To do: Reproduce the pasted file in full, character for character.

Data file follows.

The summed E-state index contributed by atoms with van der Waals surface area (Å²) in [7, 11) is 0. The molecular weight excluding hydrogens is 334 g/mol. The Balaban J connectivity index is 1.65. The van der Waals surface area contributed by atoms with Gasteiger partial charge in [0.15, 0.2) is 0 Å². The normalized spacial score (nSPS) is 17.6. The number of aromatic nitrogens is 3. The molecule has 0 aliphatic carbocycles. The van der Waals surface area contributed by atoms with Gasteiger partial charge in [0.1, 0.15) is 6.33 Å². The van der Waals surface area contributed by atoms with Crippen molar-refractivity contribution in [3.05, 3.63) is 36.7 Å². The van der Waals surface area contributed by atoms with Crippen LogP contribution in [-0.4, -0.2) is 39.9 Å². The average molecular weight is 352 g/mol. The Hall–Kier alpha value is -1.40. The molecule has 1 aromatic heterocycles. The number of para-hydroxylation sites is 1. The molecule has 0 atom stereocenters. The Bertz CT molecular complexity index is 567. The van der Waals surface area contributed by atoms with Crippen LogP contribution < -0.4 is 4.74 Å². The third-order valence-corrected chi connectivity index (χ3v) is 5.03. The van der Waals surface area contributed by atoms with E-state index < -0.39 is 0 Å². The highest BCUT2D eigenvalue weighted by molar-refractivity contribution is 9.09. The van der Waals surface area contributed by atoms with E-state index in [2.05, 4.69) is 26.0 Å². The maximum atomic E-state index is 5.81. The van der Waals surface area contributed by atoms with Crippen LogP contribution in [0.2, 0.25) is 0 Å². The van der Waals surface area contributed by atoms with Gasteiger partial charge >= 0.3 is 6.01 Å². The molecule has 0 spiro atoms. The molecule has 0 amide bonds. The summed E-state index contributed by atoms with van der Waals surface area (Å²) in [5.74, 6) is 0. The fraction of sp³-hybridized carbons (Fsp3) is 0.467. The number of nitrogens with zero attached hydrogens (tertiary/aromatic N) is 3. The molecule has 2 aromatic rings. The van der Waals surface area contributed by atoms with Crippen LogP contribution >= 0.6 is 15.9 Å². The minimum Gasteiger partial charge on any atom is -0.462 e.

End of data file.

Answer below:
The summed E-state index contributed by atoms with van der Waals surface area (Å²) in [7, 11) is 0. The molecular weight excluding hydrogens is 334 g/mol. The Balaban J connectivity index is 1.65. The van der Waals surface area contributed by atoms with Gasteiger partial charge in [0.15, 0.2) is 0 Å². The normalized spacial score (nSPS) is 17.6. The number of aromatic nitrogens is 3. The molecule has 0 aliphatic carbocycles. The van der Waals surface area contributed by atoms with Gasteiger partial charge in [0.1, 0.15) is 6.33 Å². The van der Waals surface area contributed by atoms with Crippen molar-refractivity contribution in [3.05, 3.63) is 36.7 Å². The van der Waals surface area contributed by atoms with Crippen LogP contribution in [-0.4, -0.2) is 39.9 Å². The average molecular weight is 352 g/mol. The Hall–Kier alpha value is -1.40. The molecule has 1 aromatic heterocycles. The number of para-hydroxylation sites is 1. The molecule has 0 atom stereocenters. The Bertz CT molecular complexity index is 567. The van der Waals surface area contributed by atoms with Crippen LogP contribution < -0.4 is 4.74 Å². The third-order valence-corrected chi connectivity index (χ3v) is 5.03. The van der Waals surface area contributed by atoms with E-state index < -0.39 is 0 Å². The highest BCUT2D eigenvalue weighted by molar-refractivity contribution is 9.09. The van der Waals surface area contributed by atoms with E-state index in [2.05, 4.69) is 26.0 Å². The maximum atomic E-state index is 5.81. The van der Waals surface area contributed by atoms with Crippen LogP contribution in [0.2, 0.25) is 0 Å². The van der Waals surface area contributed by atoms with Gasteiger partial charge >= 0.3 is 6.01 Å². The molecule has 0 spiro atoms. The molecule has 0 amide bonds. The summed E-state index contributed by atoms with van der Waals surface area (Å²) in [5.74, 6) is 0. The fraction of sp³-hybridized carbons (Fsp3) is 0.467. The number of nitrogens with zero attached hydrogens (tertiary/aromatic N) is 3. The molecule has 2 aromatic rings. The van der Waals surface area contributed by atoms with Crippen LogP contribution >= 0.6 is 15.9 Å². The minimum Gasteiger partial charge on any atom is -0.462 e.